The Sunday Edition
The darkness inside Canada's prisons
Carol Finlay, the founder and director of Book Clubs for Inmates, helps female prisoners escape to worlds beyond their narrow cells. Over the years she has been visiting prisons, Ms. Finlay says she has witnessed an increase in despair in these women's lives, many of whom are of Aboriginal descent.
Rev. Carol Finlay, the founder and director of Book Clubs for Inmates, says that women's prisons in Canada have become places of despair, hopelessness and depression. (Ueslei Marcelino/Reuters)
Anglican minister Carol Finlay
takes seriously the biblical injunction to be one's "brother's keeper." For the past seven years she has been visiting Canada's prisons to help her "brothers" and
"sisters" escape to worlds beyond their narrow cells through the power of books. Carol Finlay is the founder and director of Book Clubs for Inmates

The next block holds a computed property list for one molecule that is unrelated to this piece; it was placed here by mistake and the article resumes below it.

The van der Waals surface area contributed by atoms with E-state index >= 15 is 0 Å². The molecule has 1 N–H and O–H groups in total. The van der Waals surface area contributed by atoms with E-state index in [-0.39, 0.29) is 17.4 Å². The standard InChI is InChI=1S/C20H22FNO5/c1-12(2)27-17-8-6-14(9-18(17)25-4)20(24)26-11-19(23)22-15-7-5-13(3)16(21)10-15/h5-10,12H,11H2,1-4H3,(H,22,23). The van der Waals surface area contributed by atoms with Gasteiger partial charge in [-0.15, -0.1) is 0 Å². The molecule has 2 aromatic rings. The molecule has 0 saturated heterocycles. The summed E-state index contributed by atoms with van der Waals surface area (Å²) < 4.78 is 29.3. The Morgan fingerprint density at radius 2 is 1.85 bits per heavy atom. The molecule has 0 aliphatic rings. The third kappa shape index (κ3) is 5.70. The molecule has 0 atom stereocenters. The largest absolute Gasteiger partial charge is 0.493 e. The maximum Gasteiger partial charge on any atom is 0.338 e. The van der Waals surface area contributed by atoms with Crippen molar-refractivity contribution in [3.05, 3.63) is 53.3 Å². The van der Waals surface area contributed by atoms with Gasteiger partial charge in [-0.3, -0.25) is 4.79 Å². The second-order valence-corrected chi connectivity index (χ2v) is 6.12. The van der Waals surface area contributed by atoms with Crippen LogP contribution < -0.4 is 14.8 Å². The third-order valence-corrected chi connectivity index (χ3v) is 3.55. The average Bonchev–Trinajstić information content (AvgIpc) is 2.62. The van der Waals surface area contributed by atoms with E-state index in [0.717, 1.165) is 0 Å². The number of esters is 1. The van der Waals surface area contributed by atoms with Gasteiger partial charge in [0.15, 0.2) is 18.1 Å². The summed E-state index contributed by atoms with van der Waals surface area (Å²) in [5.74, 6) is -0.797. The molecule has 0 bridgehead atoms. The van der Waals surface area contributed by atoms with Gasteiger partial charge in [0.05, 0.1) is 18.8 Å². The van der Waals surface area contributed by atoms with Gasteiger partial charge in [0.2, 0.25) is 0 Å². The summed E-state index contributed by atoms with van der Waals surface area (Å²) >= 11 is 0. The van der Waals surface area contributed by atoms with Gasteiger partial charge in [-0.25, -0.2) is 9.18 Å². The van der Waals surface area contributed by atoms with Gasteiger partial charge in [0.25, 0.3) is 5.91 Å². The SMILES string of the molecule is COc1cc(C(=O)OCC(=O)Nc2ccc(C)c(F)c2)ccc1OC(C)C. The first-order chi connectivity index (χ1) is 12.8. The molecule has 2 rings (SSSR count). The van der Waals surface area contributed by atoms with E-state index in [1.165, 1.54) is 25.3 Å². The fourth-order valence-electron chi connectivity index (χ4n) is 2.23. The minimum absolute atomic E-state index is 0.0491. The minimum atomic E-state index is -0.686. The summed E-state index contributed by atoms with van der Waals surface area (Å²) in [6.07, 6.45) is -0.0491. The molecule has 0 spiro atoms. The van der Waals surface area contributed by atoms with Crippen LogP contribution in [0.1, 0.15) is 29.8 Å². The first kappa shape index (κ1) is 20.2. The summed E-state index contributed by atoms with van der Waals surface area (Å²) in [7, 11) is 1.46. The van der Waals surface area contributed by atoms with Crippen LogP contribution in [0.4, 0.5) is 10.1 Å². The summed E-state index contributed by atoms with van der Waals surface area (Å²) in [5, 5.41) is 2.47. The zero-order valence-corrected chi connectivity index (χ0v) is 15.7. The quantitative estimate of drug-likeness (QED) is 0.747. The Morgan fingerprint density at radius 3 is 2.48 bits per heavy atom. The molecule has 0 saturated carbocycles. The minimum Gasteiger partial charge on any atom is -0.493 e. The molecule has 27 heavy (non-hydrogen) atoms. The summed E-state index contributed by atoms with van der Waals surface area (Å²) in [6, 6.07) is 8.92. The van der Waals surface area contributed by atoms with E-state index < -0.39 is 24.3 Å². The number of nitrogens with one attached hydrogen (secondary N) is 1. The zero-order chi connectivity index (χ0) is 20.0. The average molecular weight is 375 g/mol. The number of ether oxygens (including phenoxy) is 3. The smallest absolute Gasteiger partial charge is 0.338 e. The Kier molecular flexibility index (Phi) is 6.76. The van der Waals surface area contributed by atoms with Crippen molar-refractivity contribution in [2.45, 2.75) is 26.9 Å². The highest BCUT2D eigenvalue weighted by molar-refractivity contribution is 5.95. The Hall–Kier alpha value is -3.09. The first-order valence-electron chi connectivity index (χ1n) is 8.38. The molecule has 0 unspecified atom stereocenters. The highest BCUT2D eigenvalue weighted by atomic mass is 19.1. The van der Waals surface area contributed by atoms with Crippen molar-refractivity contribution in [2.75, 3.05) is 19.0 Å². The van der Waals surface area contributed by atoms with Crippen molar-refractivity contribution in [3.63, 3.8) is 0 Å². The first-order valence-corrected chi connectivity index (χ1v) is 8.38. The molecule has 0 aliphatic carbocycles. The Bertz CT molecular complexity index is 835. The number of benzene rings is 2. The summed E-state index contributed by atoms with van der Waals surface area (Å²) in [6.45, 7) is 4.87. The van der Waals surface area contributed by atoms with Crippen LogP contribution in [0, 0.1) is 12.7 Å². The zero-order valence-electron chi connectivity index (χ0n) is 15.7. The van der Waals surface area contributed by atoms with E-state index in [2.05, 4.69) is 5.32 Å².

, a charitable organization she started back in 2009.Last year Carol Finlay was awarded the prestigious Taylor Award, given by Correctional Service Canada for outstanding volunteers.
Though Carol Finaly has witnessed how books brighten the lives of inmates, over the years she has seen an increasing darkness enveloping their lives, a darkness, she says, brought about through drastic changes put in place by Correctional Service Canada. And nowhere are the consequences of these changes more apparent than in the lives of women prisoners - especially indigenous women, who make up 68 per cent of federally incarcerated female inmates.
Last year Carol Finlay was awarded the prestigious Taylor Award, given by Correctional Service Canada for outstanding volunteers. She speaks with Michael about her experiences in our country's penal system, and the troubling conditions inmates face.